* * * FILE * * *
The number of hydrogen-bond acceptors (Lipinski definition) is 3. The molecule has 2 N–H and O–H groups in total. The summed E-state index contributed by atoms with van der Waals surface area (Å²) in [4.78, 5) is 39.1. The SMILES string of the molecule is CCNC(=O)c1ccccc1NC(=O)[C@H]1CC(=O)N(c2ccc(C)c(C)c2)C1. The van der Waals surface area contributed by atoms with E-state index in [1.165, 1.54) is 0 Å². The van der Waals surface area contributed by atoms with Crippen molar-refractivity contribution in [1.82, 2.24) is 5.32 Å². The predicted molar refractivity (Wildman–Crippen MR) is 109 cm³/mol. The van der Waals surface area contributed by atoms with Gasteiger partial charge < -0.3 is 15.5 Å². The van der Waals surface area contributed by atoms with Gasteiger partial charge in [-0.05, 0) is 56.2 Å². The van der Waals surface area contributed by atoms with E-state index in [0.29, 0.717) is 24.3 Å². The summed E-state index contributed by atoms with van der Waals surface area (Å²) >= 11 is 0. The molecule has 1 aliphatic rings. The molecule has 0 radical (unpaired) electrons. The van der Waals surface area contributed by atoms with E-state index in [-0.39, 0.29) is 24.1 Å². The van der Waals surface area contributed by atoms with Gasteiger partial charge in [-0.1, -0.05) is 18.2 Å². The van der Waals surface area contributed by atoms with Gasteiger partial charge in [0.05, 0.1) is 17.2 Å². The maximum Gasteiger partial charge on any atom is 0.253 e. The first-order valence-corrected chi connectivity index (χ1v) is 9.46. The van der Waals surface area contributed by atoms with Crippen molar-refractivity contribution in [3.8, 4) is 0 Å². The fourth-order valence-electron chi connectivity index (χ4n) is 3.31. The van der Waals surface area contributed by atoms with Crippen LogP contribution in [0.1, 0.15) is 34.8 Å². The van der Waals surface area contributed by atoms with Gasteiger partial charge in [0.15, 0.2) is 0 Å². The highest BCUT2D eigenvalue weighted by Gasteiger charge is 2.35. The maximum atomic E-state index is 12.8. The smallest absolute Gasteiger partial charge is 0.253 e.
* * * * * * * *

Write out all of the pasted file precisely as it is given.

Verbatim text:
The number of hydrogen-bond acceptors (Lipinski definition) is 3. The molecule has 2 N–H and O–H groups in total. The summed E-state index contributed by atoms with van der Waals surface area (Å²) in [4.78, 5) is 39.1. The SMILES string of the molecule is CCNC(=O)c1ccccc1NC(=O)[C@H]1CC(=O)N(c2ccc(C)c(C)c2)C1. The van der Waals surface area contributed by atoms with E-state index in [1.165, 1.54) is 0 Å². The van der Waals surface area contributed by atoms with Crippen molar-refractivity contribution in [1.82, 2.24) is 5.32 Å². The predicted molar refractivity (Wildman–Crippen MR) is 109 cm³/mol. The van der Waals surface area contributed by atoms with Gasteiger partial charge < -0.3 is 15.5 Å². The van der Waals surface area contributed by atoms with Gasteiger partial charge in [-0.05, 0) is 56.2 Å². The van der Waals surface area contributed by atoms with E-state index in [0.29, 0.717) is 24.3 Å². The summed E-state index contributed by atoms with van der Waals surface area (Å²) >= 11 is 0. The molecule has 1 aliphatic rings. The molecule has 0 radical (unpaired) electrons. The van der Waals surface area contributed by atoms with E-state index in [-0.39, 0.29) is 24.1 Å². The van der Waals surface area contributed by atoms with Gasteiger partial charge in [-0.1, -0.05) is 18.2 Å². The van der Waals surface area contributed by atoms with Gasteiger partial charge in [0.05, 0.1) is 17.2 Å². The maximum Gasteiger partial charge on any atom is 0.253 e. The first-order valence-corrected chi connectivity index (χ1v) is 9.46. The van der Waals surface area contributed by atoms with Crippen molar-refractivity contribution in [3.8, 4) is 0 Å². The fourth-order valence-electron chi connectivity index (χ4n) is 3.31. The van der Waals surface area contributed by atoms with Crippen LogP contribution in [0.1, 0.15) is 34.8 Å². The van der Waals surface area contributed by atoms with Gasteiger partial charge in [0.15, 0.2) is 0 Å². The highest BCUT2D eigenvalue weighted by Gasteiger charge is 2.35. The maximum atomic E-state index is 12.8. The smallest absolute Gasteiger partial charge is 0.253 e.